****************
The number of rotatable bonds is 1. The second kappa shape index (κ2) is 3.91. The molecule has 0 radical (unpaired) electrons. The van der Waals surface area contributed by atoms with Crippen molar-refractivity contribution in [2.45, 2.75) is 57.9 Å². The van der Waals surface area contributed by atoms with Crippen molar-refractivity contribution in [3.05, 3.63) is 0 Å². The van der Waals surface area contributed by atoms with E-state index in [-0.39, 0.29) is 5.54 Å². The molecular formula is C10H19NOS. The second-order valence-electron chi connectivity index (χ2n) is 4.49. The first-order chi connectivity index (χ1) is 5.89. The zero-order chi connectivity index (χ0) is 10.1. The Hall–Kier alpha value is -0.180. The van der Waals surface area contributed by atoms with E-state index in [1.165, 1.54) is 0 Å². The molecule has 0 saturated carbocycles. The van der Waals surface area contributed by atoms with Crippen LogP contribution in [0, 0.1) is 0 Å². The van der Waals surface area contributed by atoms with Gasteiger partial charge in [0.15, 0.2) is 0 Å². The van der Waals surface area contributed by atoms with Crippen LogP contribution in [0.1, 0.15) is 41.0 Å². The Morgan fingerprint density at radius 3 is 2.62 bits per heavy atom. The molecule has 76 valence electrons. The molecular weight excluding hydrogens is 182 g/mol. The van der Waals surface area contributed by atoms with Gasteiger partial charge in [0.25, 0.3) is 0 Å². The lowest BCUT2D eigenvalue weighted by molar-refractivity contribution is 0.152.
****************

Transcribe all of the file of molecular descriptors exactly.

The number of rotatable bonds is 1. The second kappa shape index (κ2) is 3.91. The molecule has 0 radical (unpaired) electrons. The van der Waals surface area contributed by atoms with Crippen molar-refractivity contribution in [2.45, 2.75) is 57.9 Å². The van der Waals surface area contributed by atoms with Crippen molar-refractivity contribution in [3.05, 3.63) is 0 Å². The van der Waals surface area contributed by atoms with E-state index in [-0.39, 0.29) is 5.54 Å². The molecular formula is C10H19NOS. The second-order valence-electron chi connectivity index (χ2n) is 4.49. The first-order chi connectivity index (χ1) is 5.89. The zero-order chi connectivity index (χ0) is 10.1. The Hall–Kier alpha value is -0.180. The van der Waals surface area contributed by atoms with E-state index in [1.165, 1.54) is 0 Å². The molecule has 0 saturated carbocycles. The van der Waals surface area contributed by atoms with Crippen LogP contribution in [0, 0.1) is 0 Å². The van der Waals surface area contributed by atoms with Gasteiger partial charge in [0.15, 0.2) is 0 Å². The van der Waals surface area contributed by atoms with Crippen LogP contribution in [0.1, 0.15) is 41.0 Å². The Morgan fingerprint density at radius 3 is 2.62 bits per heavy atom. The molecule has 76 valence electrons. The molecular weight excluding hydrogens is 182 g/mol. The van der Waals surface area contributed by atoms with Gasteiger partial charge in [0.25, 0.3) is 0 Å². The lowest BCUT2D eigenvalue weighted by molar-refractivity contribution is 0.152.